Accept

The Accept request HTTP header indicates which content types, expressed as MIME types, the client is able to understand. The server uses content negotiation to select one of the proposals and informs the client of the choice with the Content-Type response header. Browsers set required values for this header based on the context of the request. For example, a browser uses different values in a request when fetches a CSS stylesheet, image, video, or a script.

Header type Request header
Forbidden header name no
CORS-safelisted request header yes, with the additional restriction that values can't contain a CORS-unsafe request header byte: 0x00-0x1F (except 0x09 (HT)), "():<>?@[\]{}, and 0x7F (DEL).

Syntax

Accept: <MIME_type>/<MIME_subtype>
Accept: <MIME_type>/*
Accept: */*

// Multiple types, weighted with the quality value syntax:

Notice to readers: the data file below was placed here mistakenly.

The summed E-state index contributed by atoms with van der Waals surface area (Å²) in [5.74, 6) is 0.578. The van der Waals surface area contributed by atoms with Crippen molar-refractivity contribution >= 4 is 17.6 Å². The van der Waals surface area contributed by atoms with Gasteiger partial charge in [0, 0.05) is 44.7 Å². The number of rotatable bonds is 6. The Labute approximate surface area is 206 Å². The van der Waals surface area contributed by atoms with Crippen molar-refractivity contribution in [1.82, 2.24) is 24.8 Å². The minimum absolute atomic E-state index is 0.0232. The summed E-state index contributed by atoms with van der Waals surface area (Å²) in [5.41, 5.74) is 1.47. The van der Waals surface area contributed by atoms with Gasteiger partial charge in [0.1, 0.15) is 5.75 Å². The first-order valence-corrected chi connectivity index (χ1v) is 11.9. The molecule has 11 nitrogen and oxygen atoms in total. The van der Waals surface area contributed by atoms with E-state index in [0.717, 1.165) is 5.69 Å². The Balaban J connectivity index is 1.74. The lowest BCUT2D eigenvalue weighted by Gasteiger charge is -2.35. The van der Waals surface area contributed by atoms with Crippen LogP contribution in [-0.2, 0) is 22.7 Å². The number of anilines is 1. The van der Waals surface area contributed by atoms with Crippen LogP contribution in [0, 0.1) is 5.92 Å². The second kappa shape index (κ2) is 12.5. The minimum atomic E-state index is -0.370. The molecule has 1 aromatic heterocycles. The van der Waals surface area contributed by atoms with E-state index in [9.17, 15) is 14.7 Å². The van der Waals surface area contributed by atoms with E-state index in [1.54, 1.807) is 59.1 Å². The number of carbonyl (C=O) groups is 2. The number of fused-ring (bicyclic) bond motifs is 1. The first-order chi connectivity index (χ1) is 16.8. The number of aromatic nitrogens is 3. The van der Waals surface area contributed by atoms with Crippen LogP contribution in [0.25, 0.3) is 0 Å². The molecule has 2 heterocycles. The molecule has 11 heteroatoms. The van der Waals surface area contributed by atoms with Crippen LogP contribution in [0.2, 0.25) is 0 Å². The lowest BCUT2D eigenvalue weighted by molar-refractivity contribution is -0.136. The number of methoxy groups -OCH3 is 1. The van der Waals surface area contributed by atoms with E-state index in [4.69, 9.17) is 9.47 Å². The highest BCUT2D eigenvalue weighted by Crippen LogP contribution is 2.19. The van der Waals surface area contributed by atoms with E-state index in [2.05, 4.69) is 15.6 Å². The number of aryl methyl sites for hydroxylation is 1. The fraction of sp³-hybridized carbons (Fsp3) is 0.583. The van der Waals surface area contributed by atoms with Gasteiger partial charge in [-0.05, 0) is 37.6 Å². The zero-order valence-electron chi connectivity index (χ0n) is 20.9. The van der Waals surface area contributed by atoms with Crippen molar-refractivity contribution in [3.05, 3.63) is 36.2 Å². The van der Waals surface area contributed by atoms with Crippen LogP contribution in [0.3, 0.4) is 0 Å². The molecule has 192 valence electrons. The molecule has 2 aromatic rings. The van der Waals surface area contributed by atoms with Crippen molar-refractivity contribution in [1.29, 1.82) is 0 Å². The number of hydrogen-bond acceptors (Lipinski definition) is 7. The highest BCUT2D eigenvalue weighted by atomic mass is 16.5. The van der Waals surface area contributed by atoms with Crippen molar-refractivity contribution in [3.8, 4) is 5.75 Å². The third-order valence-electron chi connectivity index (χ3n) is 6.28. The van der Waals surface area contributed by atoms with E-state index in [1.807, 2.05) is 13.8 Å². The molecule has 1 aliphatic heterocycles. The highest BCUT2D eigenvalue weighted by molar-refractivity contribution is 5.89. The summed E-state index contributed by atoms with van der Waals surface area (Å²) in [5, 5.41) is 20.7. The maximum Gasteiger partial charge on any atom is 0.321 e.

Accept: text/html, application/xhtml+xml, application/xml;q=0.9, image/webp, */*;q=0.8

Directives

<MIME_type>/<MIME_subtype>

A single, precise MIME type, like text/html.

<MIME_type>/*

A MIME type, but without a subtype. image/* corresponds to image/png, image/svg, image/gif, and other image types.

*/*

Any MIME type

;q= (q-factor weighting)

A value used is placed in an order of preference expressed using a relative quality value called the weight.

Examples

Accept: text/html

Accept: image/*

// General default
Accept: */*

// Default for navigation requests
Accept: text/html, application/xhtml+xml, application/xml;q=0.9, */*;q=0.8

Specifications

Specification
Hypertext Transfer Protocol (HTTP/1.1): Semantics and Content (HTTP/1.1)
# header.accept

Browser compatibility

BCD tables only load in the browser

See also